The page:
The Mariinsky kicked off their 3-week stay at the Royal Opera House with Swan Lake. An obvious, and right, choice,
Immutable is the Mariinsky's root foundation in classical tradition. Everything they dance speaks of “schooling”. Whatever more modern works the repertory now embraces, the classic ballets provide the company's signature — none more so in the avid public's mind than Swan Lake, and the iconic image of the swan corps de ballet in their impeccable, poetic formations. So Swan Lake was, of course, the season's opener, and the magic of that ensemble in white is as mesmerising as ever.
There are two overwhelming reasons to see a Mariinsky Swan Lake and both were glittering on Monday night. The company's inestimable corps de ballet of swans, the production's glorious backbone, shimmered in the moonlight, a marvel of precision, timing and heavenly white tutus.
And the ballerina, Uliana Lopatkina, produced the kind of performance for which she is duly famous.
The Telegraph agreed,
Lopatkina, however, is very special indeed. The grande dame of the Mariinsky, she is a dancer both in complete command technically and incapable of making a lazy or unconsidered movement.
though was less impressed by her prince,
In Daniil Korsuntsev she had, I'm afraid, a milksop of a prince. With a facial expression that ran the gamut from quite wan to slightly wanner (“Wan Lake”, indeed), he was a dependable enough partner but entirely unmemorable otherwise – for overall drama, attack and elevation, Andrey Ermakov's evil sorcerer Von Rothbart put both him and Alexei Nedviga's Jester in the shade.
It was Lopatkina who stole the most column inches – a ballerina difficult to ignore with her extraordinarily extended limbs and legato movements that few since Makarova have managed. The Independent noted,
As the betrayed heroine Odette, she dances with mournful softness, her phrasing long and steady. As Odette's wicked double, the black swan Odile, she spins with fierce accuracy. In one whirling sequence, there's a burnished precision to the way she flings up one curved wrist.
And The Evening Standard said,
Lopatkina is tall and slender, and moves with a pliancy that makes her limbs look almost boneless.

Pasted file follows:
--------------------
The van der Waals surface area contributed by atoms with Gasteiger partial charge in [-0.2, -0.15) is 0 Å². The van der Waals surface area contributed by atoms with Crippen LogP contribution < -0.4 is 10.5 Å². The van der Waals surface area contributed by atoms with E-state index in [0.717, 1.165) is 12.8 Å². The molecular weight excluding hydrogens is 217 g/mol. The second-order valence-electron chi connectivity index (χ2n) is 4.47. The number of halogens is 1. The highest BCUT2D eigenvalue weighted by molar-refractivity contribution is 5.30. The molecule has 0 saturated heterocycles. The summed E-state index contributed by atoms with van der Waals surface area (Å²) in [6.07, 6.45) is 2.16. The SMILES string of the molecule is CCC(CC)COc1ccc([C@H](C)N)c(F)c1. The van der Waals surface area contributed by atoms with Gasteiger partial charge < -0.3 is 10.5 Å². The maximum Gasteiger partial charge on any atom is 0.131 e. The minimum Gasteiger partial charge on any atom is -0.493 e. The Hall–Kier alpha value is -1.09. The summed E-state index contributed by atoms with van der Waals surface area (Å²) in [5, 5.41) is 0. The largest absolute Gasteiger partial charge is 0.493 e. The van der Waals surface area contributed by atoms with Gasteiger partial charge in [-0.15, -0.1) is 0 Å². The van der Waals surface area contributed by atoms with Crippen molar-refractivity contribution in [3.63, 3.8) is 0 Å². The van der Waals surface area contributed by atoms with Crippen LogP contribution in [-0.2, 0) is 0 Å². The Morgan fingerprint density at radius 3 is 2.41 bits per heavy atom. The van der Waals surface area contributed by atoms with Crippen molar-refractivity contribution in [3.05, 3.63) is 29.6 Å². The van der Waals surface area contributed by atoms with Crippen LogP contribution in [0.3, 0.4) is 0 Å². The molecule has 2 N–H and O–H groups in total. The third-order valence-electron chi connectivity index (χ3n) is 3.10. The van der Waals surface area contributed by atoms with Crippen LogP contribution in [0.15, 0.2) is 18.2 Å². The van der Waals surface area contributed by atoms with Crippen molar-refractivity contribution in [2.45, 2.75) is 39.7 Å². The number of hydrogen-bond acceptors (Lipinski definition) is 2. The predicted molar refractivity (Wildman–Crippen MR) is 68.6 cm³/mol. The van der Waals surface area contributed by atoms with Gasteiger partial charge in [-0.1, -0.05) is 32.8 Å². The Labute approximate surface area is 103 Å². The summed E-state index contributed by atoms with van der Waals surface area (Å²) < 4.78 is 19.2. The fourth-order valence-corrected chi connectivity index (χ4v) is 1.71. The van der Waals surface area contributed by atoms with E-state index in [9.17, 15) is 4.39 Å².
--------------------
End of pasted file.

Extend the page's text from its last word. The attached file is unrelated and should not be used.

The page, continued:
The Guardian, too, showered her with praise,
Lopatkina is, beyond argument, both singular and sublime. Her exaggeratedly pliant limbs and grandly attenuated adagio are unmatched by any dancer on the planet. To many, her interpretation of Odette, a princess locked inside an enchanted tower, remains definitive.
Certainly there are moments where Lopatkina's performance gives off the electric shock of genius, her eyes dark flashes of fear, her dancing a slow, exquisite resistance against the Prince's promise of freedom.
The Observer‘s Luke Jennings had an interesting take,
Perhaps the greatest achievement of this production is that of Nina Ukhova, one of 10 credited Mariinsky ballet masters and mistresses. For 35 years Ukhova, something of a legend in St Petersburg, has been the company's chief corps de ballet coach, and her dedication is evident in those peerless ranks of swans. Every back has the same soft-swept arch, every arm the same airy line from shoulder to fingertip, every neck is identically poised, every gaze parallel. The effect is ravishing. Even that hackneyed old show-stopper the Dance of the Cygnets assumes a hypnotic character as the petite foursome, arms interlaced, drill out implacable and perfectly co-ordinated pas de bourrée.
The Arts Desk had some doubts about the production,
One feels that the company knows how old-fashioned this production is, and they are not happy to be in it.
And about the performances,
“Subdued”, indeed, may be the best word for the evening. The performances were never less than very, very good; but it was hard to become involved with what was happening on stage.
But the Financial Times‘ Clement Crisp who wrote a “love letter” to the company with his review, awarding this Swan Lake 5-stars. For Mr Crisp this is rare indeed,
Its virtues are those of the troupe as a dance-ensemble: elegance of means, nobility of expression and that historical resonance that announces every step, every dramatic attitude, is the fruit of long years of thought, aspiration and reverence for the art, which this ballet celebrates. I treasure the Mariinsky's scenery and costumes, which frame the piece so discreetly.
And he concludes,
How fortunate we are to see this company. In a season marking the Golden Jubilee of its first visit to London, now – as then – we are in the presence of great Russian art.
We are indeed.
Photo: Uliana Lopatkina's Odette and Daniil Korsuntsev as the Prince, © Marilyn Kingwill
Graham Spicer is a writer, director and photographer in Milan, blogging (under the name ‘Gramilano') about dance, opera, music and photography for people “who are a bit like me and like some of the things I like”. He was a regular columnist for Opera Now magazine and wrote for the BBC until transferring to Italy.
His scribblings have appeared in various publications from Woman's Weekly to Gay Times, and he wrote the ‘Danza in Italia' column for Dancing Times magazine.